Lets start by looking at an overview of COVID where we can look at cases, hospital admissions, people in hospital and deaths. All time series graphs on this website will have certain events on the x-axis, these events are shown in the legend of the below graph and mark lockdowns, introduction of face masks, start of vaccination, etc. For these events I use the same colour lines to keep the graphs consistent. These Lines are denoted as (VLINE) in the legend.

The above graphs shows as we have increasing cases we will also have increasing hospital admission, followed by increasing people in hospital followed by increasing deaths with the lag between cases and death being between 10 to 21 days. The same happens when cases start to decrease followed by decreasing hospital admissions, etc. This is what we expect to see and at first glance it appears that increasing cases are driving increasing hospitalisations and death. However when looking at the age profile of cases and deaths we see that the vast majority of deaths are in the elderly and the vast majority of cases are in the young. Looking at aggregated case data and not splitting it into age groups we tend to mask what’s going on in the vulnerable portion of the population. For more information regarding this visit the Cases and Deaths page where I unpack the data and look at what’s going on in different age groups.

The above graph also shows the low amount of death from people with COVID, we must remember that in the UK a COVID death is someone who has had a positive PCR test within 28 days of death or displayed COVID symptoms around the time of death. COVID-19 deaths are not deaths from COVID but deaths with COVID through a positive test and not necessarily through a clinical diagnoses. For more on this visit the Testing part of this website.

What is a Hospital Admission/Case?

It’s important to note that a hospital admission/case is someone who was admitted to hospital with COVID, it’s also important to note that a Hospital admission/case is someone who catches COVID in hospital at any time during their stay. At least 20% (Sage estimates as much as 40% during the first wave) of COVID cases were caught in hospitals and hospitals we used end of life COVID wards where patients were put at the end of their lives even if they did not have COVID. These patients would inevitably catch COVID before death and go down as a COVID death statistic. The Government bundles all of these cases together and classifies them as hospital cases, fortunately for us the NHS splits this data into two datasets; Admissions and Diagnoses. For more on hospitalisations visit the Hospital Data part of this website to see just how many people caught COVID in our poorly ran hospitals.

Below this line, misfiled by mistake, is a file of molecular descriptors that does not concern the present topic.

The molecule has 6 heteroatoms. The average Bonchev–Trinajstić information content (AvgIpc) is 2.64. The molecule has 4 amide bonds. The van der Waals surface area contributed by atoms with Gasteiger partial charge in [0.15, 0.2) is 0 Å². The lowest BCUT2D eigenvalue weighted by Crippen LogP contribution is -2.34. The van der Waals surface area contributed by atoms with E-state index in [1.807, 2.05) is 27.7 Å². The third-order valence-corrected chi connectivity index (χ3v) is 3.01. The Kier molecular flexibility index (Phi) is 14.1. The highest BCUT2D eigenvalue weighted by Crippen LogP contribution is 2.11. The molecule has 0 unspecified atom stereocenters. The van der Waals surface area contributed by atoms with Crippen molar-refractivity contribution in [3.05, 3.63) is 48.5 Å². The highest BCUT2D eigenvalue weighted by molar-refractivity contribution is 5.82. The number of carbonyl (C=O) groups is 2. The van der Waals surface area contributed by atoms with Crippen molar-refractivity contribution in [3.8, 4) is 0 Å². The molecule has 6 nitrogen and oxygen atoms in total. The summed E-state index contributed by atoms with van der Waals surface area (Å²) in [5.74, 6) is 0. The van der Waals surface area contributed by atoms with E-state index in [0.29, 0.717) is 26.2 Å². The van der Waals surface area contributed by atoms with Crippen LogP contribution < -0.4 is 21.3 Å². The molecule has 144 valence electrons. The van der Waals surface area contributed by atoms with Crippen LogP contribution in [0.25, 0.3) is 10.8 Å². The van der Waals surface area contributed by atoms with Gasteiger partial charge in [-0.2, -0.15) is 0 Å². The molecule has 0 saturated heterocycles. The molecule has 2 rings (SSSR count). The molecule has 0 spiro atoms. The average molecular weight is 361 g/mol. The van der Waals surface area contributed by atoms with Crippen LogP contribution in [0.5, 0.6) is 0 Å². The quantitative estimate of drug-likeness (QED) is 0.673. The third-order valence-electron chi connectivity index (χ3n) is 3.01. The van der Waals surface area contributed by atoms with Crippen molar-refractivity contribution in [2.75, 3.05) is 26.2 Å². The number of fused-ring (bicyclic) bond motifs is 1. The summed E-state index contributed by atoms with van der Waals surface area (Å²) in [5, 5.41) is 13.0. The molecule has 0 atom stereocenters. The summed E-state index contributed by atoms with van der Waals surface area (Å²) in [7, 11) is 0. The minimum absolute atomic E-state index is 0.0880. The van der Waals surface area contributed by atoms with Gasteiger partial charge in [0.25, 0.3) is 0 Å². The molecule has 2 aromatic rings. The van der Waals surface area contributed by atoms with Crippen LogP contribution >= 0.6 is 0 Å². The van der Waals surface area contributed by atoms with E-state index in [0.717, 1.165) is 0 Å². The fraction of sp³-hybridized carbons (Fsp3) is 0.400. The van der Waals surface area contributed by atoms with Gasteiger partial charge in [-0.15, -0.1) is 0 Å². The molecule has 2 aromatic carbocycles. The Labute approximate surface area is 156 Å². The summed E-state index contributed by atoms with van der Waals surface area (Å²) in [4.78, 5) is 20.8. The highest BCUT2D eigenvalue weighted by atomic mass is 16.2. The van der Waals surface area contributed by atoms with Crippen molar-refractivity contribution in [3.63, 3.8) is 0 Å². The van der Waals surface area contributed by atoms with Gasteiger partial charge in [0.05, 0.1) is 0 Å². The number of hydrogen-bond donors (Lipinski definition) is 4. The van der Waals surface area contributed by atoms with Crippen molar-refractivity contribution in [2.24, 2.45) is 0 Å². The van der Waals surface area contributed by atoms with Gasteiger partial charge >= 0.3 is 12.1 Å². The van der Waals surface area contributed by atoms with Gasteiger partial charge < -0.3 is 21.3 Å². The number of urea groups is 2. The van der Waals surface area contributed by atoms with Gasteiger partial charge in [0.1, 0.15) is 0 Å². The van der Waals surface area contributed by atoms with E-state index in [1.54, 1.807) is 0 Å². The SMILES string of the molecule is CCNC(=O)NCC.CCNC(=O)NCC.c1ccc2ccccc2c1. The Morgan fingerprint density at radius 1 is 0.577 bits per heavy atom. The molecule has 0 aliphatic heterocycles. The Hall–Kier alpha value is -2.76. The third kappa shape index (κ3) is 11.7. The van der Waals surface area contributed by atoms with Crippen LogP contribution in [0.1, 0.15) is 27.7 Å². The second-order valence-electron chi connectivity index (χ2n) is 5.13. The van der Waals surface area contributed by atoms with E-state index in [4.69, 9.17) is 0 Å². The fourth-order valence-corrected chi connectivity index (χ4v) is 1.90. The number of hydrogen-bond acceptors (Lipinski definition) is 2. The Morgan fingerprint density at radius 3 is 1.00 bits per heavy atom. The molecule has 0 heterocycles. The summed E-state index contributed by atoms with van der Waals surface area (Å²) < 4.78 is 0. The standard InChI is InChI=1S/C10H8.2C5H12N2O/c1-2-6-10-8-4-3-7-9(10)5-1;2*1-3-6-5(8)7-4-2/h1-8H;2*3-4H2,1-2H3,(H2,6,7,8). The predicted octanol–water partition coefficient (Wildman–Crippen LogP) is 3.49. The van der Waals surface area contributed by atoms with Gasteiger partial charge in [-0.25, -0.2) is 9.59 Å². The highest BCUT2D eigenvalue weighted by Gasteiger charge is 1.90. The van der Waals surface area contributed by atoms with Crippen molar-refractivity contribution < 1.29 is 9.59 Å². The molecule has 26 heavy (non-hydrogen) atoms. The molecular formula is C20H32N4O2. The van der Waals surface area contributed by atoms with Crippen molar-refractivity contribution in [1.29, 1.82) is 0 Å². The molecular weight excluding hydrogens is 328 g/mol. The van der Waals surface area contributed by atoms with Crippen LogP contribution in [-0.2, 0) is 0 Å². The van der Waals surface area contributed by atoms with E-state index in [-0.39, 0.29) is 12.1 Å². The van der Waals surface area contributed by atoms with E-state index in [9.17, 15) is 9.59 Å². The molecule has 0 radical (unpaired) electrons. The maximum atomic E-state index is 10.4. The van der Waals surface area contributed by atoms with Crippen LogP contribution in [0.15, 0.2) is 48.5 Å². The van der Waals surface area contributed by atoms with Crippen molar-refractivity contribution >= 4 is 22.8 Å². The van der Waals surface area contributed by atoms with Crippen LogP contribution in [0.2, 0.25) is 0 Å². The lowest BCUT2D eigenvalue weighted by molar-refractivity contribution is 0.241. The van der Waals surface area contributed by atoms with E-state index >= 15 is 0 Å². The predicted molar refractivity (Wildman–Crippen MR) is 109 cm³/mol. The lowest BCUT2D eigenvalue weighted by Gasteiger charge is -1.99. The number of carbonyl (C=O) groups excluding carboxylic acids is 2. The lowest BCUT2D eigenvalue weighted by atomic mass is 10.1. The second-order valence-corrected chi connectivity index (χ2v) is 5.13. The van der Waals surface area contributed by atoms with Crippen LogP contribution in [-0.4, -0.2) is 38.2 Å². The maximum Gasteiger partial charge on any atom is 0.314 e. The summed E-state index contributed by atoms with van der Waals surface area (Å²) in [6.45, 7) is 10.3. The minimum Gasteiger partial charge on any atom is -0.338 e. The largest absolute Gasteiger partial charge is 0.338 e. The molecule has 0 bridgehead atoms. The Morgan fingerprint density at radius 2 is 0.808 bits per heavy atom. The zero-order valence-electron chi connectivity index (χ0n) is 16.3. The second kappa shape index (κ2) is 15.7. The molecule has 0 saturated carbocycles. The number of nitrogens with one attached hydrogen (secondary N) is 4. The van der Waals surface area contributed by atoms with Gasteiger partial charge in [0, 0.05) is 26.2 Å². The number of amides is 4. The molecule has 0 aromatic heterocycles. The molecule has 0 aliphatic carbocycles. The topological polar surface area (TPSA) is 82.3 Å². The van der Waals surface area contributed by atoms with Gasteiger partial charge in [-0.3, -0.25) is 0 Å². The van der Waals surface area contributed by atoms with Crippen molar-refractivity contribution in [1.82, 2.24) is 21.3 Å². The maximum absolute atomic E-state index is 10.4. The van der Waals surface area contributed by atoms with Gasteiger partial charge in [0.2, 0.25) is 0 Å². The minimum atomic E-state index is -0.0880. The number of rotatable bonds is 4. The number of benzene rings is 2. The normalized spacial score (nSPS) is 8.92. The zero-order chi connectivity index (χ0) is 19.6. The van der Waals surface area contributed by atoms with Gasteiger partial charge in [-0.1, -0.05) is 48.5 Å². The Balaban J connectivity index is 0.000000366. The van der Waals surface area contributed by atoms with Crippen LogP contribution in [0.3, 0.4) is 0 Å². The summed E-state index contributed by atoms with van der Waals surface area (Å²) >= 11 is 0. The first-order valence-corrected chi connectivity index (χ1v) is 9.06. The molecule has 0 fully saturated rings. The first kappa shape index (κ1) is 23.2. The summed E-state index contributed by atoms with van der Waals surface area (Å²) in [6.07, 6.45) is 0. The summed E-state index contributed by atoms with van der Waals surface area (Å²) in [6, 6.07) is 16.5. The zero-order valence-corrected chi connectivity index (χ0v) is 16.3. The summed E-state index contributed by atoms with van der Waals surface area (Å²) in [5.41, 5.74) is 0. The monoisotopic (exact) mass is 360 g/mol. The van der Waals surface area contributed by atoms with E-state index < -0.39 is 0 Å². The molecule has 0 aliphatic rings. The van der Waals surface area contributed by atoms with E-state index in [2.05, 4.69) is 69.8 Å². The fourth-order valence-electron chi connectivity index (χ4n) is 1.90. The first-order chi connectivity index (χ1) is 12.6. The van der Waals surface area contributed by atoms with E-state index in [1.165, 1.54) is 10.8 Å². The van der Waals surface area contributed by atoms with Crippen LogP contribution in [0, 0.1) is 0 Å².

Looking at overview data it appears that lockdowns decreased case numbers, hospitalisations and deaths however if we look at other datasets such as testing, the positivity rate and growth rate we see that the increase in cases were already slowing before lockdowns suggesting that lockdowns did not cause the decrease in cases. For more information on this visit the Lockdown and Testing pages under interventions.

I will end this overview with a graph that I call Deaths vs Deaths and the point of this graph is to demonstrate how the media made the pandemic seem more severe than it actually was. When we talk about deaths we can use 2 data points one is death by reported date and the other is death by death date. Now the death by death date can lag by as much as 10 days as all deaths will not be reported on the same day or even week of death. Therefore death by reported date is a more up to date figure however, there is an issue with using this figure and that issue is that deaths are reported in limited numbers over the weekend so after the weekend we have an overspill of deaths that need reporting and to make the matter worse we will also have an overspill of deaths from previous days as it can take time to report each death. This means that the reported death numbers are generally higher on a Tuesday, Wednesday and Thursday. These are the days that the news will normally have headlines of high death figures. They rarely report the death figures over the weekend as they will be lower. This is a nuanced point however, it has a big affect on how people view COVID.

The below graph illustrates this where the red bars are deaths by death date and the blue bars are deaths by reported date. If you click on the graph it will open a high resolution version where you can clearly view the bars.

If you were to zoom in on the graph you will notice that during most weeks the blue bars (death by reported date) will be higher than the red bars (death by death date) for 5 days and then lower for 2 days. These 2 days will be the weekend. At the start of COVID this was Saturday and Sunday however a change was made at some point and the lower days ended up being Sunday and Monday.

An example of how this can be misused (and was misused on a weekly basis) is when we had the peak in January 2021. On the 20th January 2021 the media reported new highs of 1662 deaths (England only) that day the actual death number ended up being 1172 which is 29% percent, 490 deaths less.